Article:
Catching up on books!

Beautiful Child by Torey Hayden

Another by the author who works with special needs kids.  This book follows a little girl who is pretty much nonfunctional–doesn’t speak, won’t move without some moving her.  Her classmates include twin boys with Fetal Alcohol syndrome, a gifted and learning disabled boy, a boy with Tourette’s syndrome, a high-functioning girl with Autism, and a girl with just strange behavior.  It’s horrifying to find out why the mute child won’t speak, fascinating to see how the author deals with an aide who is less than helpful and still manages to make her class a community, and still a reminder of what my students experience outside of school.

Speaking of school, I also finished The CAFE Book by Gail Boushey and Joan Moser.  I read The Daily Five last year, and implemented some of the pieces of this structure in my classroom.  I went to a 3-day conference that they led this summer, and ordered this book as soon as I got home.  The CAFE Book addressed Comprehension, Accuracy, Fluency, and Extending vocabulalry, with guidelines on how best to achieve instruction in all of these areas.  I’m planning on jumping in the whole program this year.  Wish me luck!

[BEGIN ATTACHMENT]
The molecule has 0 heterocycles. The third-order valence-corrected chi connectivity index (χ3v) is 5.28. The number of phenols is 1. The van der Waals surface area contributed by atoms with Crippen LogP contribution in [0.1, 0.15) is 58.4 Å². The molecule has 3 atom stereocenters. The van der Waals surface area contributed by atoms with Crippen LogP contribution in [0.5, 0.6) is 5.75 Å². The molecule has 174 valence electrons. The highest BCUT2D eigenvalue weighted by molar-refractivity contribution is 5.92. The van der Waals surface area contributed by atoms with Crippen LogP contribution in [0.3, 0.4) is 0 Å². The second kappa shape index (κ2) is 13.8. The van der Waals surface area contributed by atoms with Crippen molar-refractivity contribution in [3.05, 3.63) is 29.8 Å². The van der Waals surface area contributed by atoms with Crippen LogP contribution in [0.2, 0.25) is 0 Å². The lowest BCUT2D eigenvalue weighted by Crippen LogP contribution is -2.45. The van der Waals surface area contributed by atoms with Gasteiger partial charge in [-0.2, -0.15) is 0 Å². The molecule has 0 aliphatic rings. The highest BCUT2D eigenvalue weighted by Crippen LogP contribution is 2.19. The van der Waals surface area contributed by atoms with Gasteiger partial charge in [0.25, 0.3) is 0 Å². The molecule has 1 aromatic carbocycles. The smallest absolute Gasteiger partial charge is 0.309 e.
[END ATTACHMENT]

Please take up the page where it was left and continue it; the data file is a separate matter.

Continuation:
Mama’s Bank Account by Kathryn Forbes was published in 1943.  It consists of chapters that are all short stories on their own.  Mama and her husband are Norwegian immigrants who are managing to live happily in America.  The book is written from the viewpoint of one of their young daughters.  It reminded me a lot of Five Little Peppers and Little Women, but shorter and more accessible.  I don’t like historical fiction, but this didn’t feel like historical fiction, and it was very easy to read a chapter and come back a little later.  I really enjoyed it.

Of course, there are the murder mysteries.  I read 3 of the Eve series by Iris Johansen:  The Face of Deception, Blood Game, and Quicksand.  All 3 mainted a quick pace, elaborated on the death of Eve’s daughter, and showed considerable growth of the characters.  It starts to move into the paranormal in Quicksand and Blood Game, when a psychic accurately predicts occurances in the current murder cases, and then passes on paranormal abilities to Joe.  I’m not sure I like this direction, but the books were still good.

Worst Case–James Patterson and Michael Ledwidge

This is a Michael Bennett book, who is a NYC detective raising 10 children on his own after the death of his wife.  He’s trying to track down a kidnapper who kills the teens he kidnaps when they can’t answer his socially-conscious quizzes.  An FBI abduction specialist becomes a romantic interest, as well as a contributor to finding the killer.  A little difficult to suspend disbelief in a few places, but overall an intriguing book.  I’ll be hunting down the others in this series.

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